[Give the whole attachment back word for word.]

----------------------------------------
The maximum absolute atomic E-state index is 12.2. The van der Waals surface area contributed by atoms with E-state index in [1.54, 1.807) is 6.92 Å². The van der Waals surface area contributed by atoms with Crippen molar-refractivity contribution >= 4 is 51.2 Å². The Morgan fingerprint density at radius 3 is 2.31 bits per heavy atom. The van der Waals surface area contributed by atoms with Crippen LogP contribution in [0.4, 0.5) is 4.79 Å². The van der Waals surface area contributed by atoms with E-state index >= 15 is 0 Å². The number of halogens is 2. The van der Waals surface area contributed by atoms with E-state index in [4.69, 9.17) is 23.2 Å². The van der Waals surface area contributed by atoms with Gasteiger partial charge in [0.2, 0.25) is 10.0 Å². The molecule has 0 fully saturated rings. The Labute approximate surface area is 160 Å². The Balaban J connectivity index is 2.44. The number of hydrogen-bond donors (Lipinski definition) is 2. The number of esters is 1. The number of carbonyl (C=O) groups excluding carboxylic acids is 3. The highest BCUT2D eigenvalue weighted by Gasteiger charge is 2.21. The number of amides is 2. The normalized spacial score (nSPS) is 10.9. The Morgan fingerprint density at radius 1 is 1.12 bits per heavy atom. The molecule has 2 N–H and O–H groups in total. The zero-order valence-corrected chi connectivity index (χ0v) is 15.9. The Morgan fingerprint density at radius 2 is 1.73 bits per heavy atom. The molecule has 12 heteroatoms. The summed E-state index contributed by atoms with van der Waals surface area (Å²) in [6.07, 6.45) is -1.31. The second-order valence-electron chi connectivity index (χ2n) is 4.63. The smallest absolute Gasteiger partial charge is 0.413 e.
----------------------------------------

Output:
The maximum absolute atomic E-state index is 12.2. The van der Waals surface area contributed by atoms with E-state index in [1.54, 1.807) is 6.92 Å². The van der Waals surface area contributed by atoms with Crippen molar-refractivity contribution >= 4 is 51.2 Å². The Morgan fingerprint density at radius 3 is 2.31 bits per heavy atom. The van der Waals surface area contributed by atoms with Crippen LogP contribution in [0.4, 0.5) is 4.79 Å². The van der Waals surface area contributed by atoms with E-state index >= 15 is 0 Å². The number of halogens is 2. The van der Waals surface area contributed by atoms with E-state index in [4.69, 9.17) is 23.2 Å². The van der Waals surface area contributed by atoms with Gasteiger partial charge in [0.2, 0.25) is 10.0 Å². The molecule has 0 fully saturated rings. The Labute approximate surface area is 160 Å². The Balaban J connectivity index is 2.44. The number of hydrogen-bond donors (Lipinski definition) is 2. The number of esters is 1. The number of carbonyl (C=O) groups excluding carboxylic acids is 3. The highest BCUT2D eigenvalue weighted by Gasteiger charge is 2.21. The number of amides is 2. The normalized spacial score (nSPS) is 10.9. The Morgan fingerprint density at radius 1 is 1.12 bits per heavy atom. The molecule has 2 N–H and O–H groups in total. The zero-order valence-corrected chi connectivity index (χ0v) is 15.9. The Morgan fingerprint density at radius 2 is 1.73 bits per heavy atom. The molecule has 12 heteroatoms. The summed E-state index contributed by atoms with van der Waals surface area (Å²) in [6.07, 6.45) is -1.31. The second-order valence-electron chi connectivity index (χ2n) is 4.63. The smallest absolute Gasteiger partial charge is 0.413 e.